Families Where Grace Is in Place

Families Where Grace Is in Place

Building a Home Free of Manipulation, Legalism, and Shame

by Jeff VanVonderen
Publisher: Bethany House
Reprint, ©2010, ISBN: 9780764207938
Trade Paperback, 192 pages
Price: $15.99

Most of us have either seen or experienced what Jeff VanVonderen calls "curse-full" relationships—families where control, lack of forgiveness, reactionism, shame, and egomania reign supreme. These are not happy or healthy relationships, and they don't lead to those in them being happy or healthy people. Because they are curse-full and not graceful, they only lead to frustration, fear, anger, discouragement, and an abiding sense of never measuring up to one's own standards or those of a parent or spouse.

What's the solution? In Families Where Grace Is in Place, VanVonderen doesn't offer a list of solutions, a 12-step program, or any how-to device to dig you and yours out of the hole of relationship despair. Instead, he grounds both the problems and the ultimate solution (reliance on God and focus on how you can be happy and loving despite the actions of others) in the biblical framework of sin and the fall of Adam and Eve.

Clearly written and with many to-the-point illustrations and personal stories, Families Where Grace Is in Place is a good place to start for any family, whether it's characterized by grace or the curse. One of the book's main themes is our tendency to want to fix a family problem by fixing a family member (frequently a spouse or child). VanVonderen looks at this issue from a variety of angles, showing why most of us share this weakness and how we can be freed from it.

While this isn't a how-to book, it isn't a theological essay, either. And this, at times, can pose a problem. While VanVonderen's broad categories are pretty sound (the Fall, sin, redemption, grace), he sometimes makes pronouncements that he doesn't adequately support either from Scripture or logically. One such comes on page 19: "The 'man' was in charge, but the man to whom responsibility was given—to be fruitful, fill the earth, subdue it, and rule over every living thing—was both male and female." This is a confusing statement no matter how it's qualified, and the fact that VanVonderen doesn't really qualify or clarify it makes it even more baffling.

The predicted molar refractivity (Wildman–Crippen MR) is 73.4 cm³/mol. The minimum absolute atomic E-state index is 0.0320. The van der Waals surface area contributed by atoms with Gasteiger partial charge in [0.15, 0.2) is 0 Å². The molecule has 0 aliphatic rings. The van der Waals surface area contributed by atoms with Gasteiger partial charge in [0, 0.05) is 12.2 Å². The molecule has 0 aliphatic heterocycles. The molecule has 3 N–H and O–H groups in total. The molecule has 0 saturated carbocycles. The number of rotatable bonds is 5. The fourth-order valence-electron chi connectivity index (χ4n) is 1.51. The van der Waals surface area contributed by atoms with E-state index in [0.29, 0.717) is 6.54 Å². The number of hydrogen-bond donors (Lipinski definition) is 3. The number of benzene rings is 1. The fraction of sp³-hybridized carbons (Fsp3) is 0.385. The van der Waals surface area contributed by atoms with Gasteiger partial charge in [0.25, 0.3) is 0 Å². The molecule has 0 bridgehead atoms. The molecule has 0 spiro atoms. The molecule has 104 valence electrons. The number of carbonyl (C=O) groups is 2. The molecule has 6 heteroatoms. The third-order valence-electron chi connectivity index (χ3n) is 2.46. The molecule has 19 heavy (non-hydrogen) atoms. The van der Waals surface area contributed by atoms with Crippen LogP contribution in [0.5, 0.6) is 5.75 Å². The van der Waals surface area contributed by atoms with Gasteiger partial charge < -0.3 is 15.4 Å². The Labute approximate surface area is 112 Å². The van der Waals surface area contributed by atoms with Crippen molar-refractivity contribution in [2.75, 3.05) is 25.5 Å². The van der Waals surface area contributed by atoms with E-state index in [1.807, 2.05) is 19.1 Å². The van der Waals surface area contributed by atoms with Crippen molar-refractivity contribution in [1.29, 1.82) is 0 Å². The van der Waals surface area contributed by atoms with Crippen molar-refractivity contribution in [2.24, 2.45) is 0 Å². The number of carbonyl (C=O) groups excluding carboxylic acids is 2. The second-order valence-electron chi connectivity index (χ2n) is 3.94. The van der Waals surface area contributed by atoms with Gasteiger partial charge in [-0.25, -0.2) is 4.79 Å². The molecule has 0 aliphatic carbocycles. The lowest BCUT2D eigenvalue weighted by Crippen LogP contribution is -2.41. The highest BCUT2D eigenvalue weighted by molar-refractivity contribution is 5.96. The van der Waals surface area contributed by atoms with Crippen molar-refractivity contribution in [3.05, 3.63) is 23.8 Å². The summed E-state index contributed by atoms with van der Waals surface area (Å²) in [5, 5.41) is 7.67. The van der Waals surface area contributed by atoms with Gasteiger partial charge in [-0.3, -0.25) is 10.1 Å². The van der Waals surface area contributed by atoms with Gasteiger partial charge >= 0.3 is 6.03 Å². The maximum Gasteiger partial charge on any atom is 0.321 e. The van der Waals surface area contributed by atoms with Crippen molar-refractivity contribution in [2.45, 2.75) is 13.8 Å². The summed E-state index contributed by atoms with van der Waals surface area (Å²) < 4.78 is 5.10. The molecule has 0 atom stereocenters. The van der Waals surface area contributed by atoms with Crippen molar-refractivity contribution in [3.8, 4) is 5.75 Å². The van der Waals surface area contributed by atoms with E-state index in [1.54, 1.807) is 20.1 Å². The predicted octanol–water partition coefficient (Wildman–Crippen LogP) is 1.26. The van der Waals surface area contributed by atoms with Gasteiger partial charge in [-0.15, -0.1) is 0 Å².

This isn't to suggest that the whole book should be discarded. VanVonderen's approach is refreshing when so many self-help manuals tell us to just try harder (trying harder is as often as not the whole problem!), and his overall theology is biblical and stands up to scrutiny. As with any book that isn't the Bible yet undertakes to instruct us on how to live biblically, this one has plenty of good to offer, yet should be read with care.

Review by C. Hollis Crossman
C. Hollis Crossman used to be a child. Now he is a husband and father, teaches adult Sunday school in his Presbyterian congregation, and likes weird stuff. He might be a mythical creature, but he's definitely not a centaur. Read more of his reviews here.

 

Review by C. Hollis Crossman
C. Hollis Crossman used to be a child. Now he's a husband and father who loves church, good food, and weird stuff. He might be a mythical creature, but he's definitely not a centaur. Read more of his reviews here.
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Exodus Rating:
FLAWS: Some confusing theological statements
Summary: The answer to family problems isn't an attempt to fix other people (or oneself), but to embrace the grace of God.

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